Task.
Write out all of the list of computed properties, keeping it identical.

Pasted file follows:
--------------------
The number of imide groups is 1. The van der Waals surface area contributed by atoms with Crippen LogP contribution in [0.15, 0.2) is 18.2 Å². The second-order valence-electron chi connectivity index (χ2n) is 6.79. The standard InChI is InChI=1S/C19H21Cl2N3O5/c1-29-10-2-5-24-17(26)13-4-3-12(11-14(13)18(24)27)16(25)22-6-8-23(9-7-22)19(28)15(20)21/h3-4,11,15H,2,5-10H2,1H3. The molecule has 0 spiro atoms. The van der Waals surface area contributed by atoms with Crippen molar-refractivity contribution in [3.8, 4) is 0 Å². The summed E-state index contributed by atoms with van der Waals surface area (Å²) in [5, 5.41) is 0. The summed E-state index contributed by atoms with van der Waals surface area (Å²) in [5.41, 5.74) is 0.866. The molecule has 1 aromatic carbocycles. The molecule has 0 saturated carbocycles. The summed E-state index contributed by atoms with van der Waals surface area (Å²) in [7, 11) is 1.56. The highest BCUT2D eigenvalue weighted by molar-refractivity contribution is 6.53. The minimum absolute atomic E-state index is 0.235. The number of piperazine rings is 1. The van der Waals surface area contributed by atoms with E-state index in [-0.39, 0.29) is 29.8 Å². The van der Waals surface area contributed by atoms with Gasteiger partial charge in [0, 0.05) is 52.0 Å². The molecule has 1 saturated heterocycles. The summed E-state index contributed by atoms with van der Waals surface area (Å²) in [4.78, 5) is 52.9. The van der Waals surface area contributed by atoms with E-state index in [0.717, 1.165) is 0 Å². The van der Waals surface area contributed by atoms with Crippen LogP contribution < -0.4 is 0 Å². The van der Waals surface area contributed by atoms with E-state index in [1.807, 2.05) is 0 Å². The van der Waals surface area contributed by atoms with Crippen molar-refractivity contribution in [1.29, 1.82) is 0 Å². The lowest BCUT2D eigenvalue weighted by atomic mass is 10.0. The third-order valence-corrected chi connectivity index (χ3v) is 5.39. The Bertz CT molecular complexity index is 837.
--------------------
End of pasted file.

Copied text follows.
The number of imide groups is 1. The van der Waals surface area contributed by atoms with Crippen LogP contribution in [0.15, 0.2) is 18.2 Å². The second-order valence-electron chi connectivity index (χ2n) is 6.79. The standard InChI is InChI=1S/C19H21Cl2N3O5/c1-29-10-2-5-24-17(26)13-4-3-12(11-14(13)18(24)27)16(25)22-6-8-23(9-7-22)19(28)15(20)21/h3-4,11,15H,2,5-10H2,1H3. The molecule has 0 spiro atoms. The van der Waals surface area contributed by atoms with Crippen molar-refractivity contribution in [3.8, 4) is 0 Å². The summed E-state index contributed by atoms with van der Waals surface area (Å²) in [5, 5.41) is 0. The summed E-state index contributed by atoms with van der Waals surface area (Å²) in [5.41, 5.74) is 0.866. The molecule has 1 aromatic carbocycles. The molecule has 0 saturated carbocycles. The summed E-state index contributed by atoms with van der Waals surface area (Å²) in [7, 11) is 1.56. The highest BCUT2D eigenvalue weighted by molar-refractivity contribution is 6.53. The minimum absolute atomic E-state index is 0.235. The number of piperazine rings is 1. The van der Waals surface area contributed by atoms with E-state index in [-0.39, 0.29) is 29.8 Å². The van der Waals surface area contributed by atoms with Gasteiger partial charge in [0, 0.05) is 52.0 Å². The molecule has 1 saturated heterocycles. The summed E-state index contributed by atoms with van der Waals surface area (Å²) in [4.78, 5) is 52.9. The van der Waals surface area contributed by atoms with E-state index in [0.717, 1.165) is 0 Å². The van der Waals surface area contributed by atoms with Crippen LogP contribution < -0.4 is 0 Å². The van der Waals surface area contributed by atoms with E-state index in [1.807, 2.05) is 0 Å². The van der Waals surface area contributed by atoms with Crippen molar-refractivity contribution in [1.29, 1.82) is 0 Å². The lowest BCUT2D eigenvalue weighted by atomic mass is 10.0. The third-order valence-corrected chi connectivity index (χ3v) is 5.39. The Bertz CT molecular complexity index is 837.